Title

The hidden presumptions of commercially derived quality Management in Higher Education

Document Type

Book Chapter

Publisher

Editions Rodopi B.V.

Faculty

Computing, Health and Science

School

Psychology and Social Science

RAS ID

2671

Comments

This chapter was originally published as: Cooper, T. (2005). The hidden presumptions of commercially derived quality Management in Higher Education. In Preston D (Eds.). Contemporary Issues in Education (pp. 115-139). Location: Editions Rodopi B.V. Original book available here

Abstract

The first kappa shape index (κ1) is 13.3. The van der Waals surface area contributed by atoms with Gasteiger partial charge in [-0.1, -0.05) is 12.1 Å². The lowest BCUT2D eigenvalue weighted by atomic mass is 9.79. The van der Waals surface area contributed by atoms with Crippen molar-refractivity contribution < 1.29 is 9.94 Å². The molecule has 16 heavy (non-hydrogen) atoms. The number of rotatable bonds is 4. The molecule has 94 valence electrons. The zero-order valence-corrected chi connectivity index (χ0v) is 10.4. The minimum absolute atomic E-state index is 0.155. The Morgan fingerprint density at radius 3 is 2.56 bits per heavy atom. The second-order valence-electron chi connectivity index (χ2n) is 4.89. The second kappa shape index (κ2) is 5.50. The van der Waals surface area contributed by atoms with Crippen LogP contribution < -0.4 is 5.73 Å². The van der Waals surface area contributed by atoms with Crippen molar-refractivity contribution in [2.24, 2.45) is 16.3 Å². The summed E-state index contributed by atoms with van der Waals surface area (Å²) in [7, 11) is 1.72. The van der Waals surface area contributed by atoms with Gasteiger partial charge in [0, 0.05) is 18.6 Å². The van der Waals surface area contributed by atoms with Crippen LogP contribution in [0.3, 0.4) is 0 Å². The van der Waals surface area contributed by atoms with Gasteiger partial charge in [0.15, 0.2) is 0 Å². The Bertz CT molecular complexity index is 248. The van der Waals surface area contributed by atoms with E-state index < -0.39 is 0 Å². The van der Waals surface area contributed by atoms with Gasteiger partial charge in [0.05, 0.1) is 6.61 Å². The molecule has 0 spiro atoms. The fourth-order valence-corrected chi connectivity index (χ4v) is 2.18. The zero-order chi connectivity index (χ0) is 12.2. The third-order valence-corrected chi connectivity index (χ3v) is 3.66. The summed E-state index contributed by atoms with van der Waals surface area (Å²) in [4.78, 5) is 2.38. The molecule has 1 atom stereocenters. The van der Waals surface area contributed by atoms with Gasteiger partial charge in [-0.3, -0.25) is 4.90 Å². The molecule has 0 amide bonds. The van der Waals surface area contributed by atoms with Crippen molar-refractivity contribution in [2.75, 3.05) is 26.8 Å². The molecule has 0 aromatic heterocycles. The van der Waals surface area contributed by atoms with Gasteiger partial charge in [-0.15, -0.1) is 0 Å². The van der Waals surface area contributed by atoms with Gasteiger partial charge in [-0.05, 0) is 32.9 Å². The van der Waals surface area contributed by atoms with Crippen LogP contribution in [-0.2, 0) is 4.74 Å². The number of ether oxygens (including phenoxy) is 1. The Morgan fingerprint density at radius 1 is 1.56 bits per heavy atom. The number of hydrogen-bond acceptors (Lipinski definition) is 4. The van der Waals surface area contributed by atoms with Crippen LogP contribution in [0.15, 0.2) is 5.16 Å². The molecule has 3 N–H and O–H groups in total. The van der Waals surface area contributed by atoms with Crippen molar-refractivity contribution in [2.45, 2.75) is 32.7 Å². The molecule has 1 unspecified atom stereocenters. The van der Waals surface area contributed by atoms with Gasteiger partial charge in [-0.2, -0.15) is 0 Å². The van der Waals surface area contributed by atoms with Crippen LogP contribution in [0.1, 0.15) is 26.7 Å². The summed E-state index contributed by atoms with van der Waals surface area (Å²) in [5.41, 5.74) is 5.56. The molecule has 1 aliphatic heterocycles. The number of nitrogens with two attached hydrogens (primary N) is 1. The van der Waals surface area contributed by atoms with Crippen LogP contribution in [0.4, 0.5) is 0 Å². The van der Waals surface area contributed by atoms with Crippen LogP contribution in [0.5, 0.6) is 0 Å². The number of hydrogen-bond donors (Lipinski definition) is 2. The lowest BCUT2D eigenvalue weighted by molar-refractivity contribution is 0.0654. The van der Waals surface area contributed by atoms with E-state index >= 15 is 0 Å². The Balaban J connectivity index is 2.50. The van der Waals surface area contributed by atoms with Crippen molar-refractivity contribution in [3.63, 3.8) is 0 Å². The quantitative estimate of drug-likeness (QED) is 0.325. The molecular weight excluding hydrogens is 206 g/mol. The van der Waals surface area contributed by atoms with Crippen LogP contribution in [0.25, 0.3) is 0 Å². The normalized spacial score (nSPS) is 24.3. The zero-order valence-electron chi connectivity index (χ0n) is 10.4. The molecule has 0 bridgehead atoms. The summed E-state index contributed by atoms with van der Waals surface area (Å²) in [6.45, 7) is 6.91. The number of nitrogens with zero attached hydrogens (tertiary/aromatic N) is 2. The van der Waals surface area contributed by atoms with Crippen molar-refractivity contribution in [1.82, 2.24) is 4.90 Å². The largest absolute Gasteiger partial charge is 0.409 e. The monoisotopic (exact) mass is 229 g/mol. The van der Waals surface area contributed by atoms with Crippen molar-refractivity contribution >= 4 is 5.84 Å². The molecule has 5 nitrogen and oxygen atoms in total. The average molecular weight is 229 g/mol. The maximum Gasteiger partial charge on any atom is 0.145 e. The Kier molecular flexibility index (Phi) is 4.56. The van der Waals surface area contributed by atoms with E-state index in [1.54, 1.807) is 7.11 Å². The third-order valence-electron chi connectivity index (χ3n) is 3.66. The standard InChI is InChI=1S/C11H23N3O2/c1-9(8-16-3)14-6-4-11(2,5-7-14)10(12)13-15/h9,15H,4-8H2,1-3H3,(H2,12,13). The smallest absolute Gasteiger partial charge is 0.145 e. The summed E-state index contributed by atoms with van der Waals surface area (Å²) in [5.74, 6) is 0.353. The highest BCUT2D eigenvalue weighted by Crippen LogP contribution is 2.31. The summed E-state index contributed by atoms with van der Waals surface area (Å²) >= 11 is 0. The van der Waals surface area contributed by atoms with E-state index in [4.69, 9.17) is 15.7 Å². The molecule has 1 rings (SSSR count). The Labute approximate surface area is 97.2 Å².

Adoption of commercially derived quality management techniques in higher education worldwide has led to changes in the language used to describe both purposes of higher education and relationships between teachers and learners within higher education. This chapter examines whether the presumption that business relationships can be applied to the context of higher education can be justified. Commercially derived methods of quality management rely upon tacit assumptions that there are 'businesses: with ‘customers' who buy 'products.' If these terms cannot be meaningfully applied to education, then commercial methods of managing and measuring quality are not applicable to universities. The chapter reports part of a study of quality management in higher education in Australia. The study concludes that the current usage of the term 'quality' in Australian higher education relies heavily on the presumption that the language of business is applicable to education, but examination of key documents illustrates that application of business language to universities uncovers irresolvable contradictions. The findings of this study suggest that quality in higher education must be re-conceptualised to take account of differences between the context of education (its purposes, the nature of its internal and external relationships) and that of business.

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